When trading opened on Monday morning the OMXS index plunged 2-4 percent as investors struggled to get a grasp on the weekend's developments in global finance.
The widely tipped crash did not materialise in reality however and Stockholm largely stayed in line with the developments on the European and Asian markets.
Truck maker Scania and mining firm Boliden also fell initially, while the former recovered ground fairly quickly.
On Monday morning the minister for finance, Anders Borg, told Sveriges Television (SVT) that it is difficult to predict how Sweden will be affected by the turbulent world economy.
"In many ways, Sweden has a better starting point. We have a stronger currency and our banks are less vulnerable than in many other countries. But we are a small economy and a messy market can reflect upon our situation here as well," Borg told SVT.
SEB chief economist Robert Bergqvist meanwhile expressed hope that the announcement by the European Central Bank on Sunday that they will purchase eurozone bonds and the G7 finance ministers pledge to cooperate will help to achieve stability.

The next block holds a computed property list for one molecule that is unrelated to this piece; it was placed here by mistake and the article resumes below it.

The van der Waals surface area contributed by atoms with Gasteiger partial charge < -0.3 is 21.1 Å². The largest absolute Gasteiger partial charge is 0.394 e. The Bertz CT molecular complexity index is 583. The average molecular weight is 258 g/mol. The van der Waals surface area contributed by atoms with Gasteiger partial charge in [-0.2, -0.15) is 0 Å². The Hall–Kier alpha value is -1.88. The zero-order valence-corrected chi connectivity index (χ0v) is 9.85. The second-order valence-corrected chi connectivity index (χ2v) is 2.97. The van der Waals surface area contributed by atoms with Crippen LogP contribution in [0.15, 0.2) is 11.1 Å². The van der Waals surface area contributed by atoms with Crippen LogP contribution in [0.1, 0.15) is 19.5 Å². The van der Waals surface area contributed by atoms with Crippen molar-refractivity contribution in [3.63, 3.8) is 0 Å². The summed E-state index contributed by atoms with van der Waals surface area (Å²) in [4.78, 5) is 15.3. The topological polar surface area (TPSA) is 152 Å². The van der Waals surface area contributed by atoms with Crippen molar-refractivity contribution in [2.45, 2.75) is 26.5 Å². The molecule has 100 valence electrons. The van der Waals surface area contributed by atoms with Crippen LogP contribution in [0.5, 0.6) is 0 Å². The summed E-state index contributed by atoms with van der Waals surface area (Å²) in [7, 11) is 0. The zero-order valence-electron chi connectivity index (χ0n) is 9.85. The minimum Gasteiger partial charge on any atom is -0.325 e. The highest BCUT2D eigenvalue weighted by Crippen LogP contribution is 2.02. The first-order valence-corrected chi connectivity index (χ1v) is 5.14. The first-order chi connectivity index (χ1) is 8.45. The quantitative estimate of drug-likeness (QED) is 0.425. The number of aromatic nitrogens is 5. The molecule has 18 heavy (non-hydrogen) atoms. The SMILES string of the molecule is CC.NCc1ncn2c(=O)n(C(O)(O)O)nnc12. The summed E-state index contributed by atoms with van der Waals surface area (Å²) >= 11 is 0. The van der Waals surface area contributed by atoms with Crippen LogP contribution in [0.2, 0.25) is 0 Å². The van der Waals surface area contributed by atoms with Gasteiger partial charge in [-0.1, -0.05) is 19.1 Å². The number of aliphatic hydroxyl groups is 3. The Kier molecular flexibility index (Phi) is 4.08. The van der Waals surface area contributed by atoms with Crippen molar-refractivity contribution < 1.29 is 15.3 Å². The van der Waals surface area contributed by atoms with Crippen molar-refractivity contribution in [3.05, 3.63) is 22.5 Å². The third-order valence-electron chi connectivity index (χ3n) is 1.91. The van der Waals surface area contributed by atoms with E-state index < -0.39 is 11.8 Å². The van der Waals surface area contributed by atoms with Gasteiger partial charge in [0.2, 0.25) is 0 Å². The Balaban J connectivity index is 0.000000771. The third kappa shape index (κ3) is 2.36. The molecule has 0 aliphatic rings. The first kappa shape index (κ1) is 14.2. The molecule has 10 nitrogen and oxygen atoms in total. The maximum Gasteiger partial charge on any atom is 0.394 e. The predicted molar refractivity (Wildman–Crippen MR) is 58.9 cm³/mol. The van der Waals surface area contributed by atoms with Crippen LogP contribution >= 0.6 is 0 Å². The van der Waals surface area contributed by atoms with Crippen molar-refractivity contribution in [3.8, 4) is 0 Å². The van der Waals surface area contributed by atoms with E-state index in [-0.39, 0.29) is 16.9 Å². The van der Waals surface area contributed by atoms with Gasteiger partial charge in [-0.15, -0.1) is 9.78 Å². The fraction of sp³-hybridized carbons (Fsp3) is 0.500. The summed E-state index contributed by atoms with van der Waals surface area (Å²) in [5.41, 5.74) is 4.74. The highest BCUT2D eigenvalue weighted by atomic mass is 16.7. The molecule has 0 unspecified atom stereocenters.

"But there are still a number of underlying problems, and I think that we are going to have tough stock market conditions for the remainder of the week and the autumn," he said.
Bergqvist concluded that there is no miracle cure to prescribe to ease the crisis, and there is very little political-economic scope for politicians to act with interest rates near zero and state budgets already stretched.
"As the indications are at the moment I am concerned that we are on our way into a new global recession. And what is worrying me is that there are no tools to use in order to boost growth again," he said.
Cecilia Hermansson at SEB also questioned whether the steps taken at the weekend to encourage stability following the unprecedented lowering of the US credit rating were sufficient.
"There is a lot of insecurity and concern which is dictating the stock markets at the moment. But it was good news that decision-makers showed that they are ready to try to create stability," she said.
Asian markets fell across the board on Monday with the Tokyo Nikkei 225 index down 2.2 percent, Seoul's Kospi index down 3.8 and Hong Kong's Hang Seng down 4.0 percent.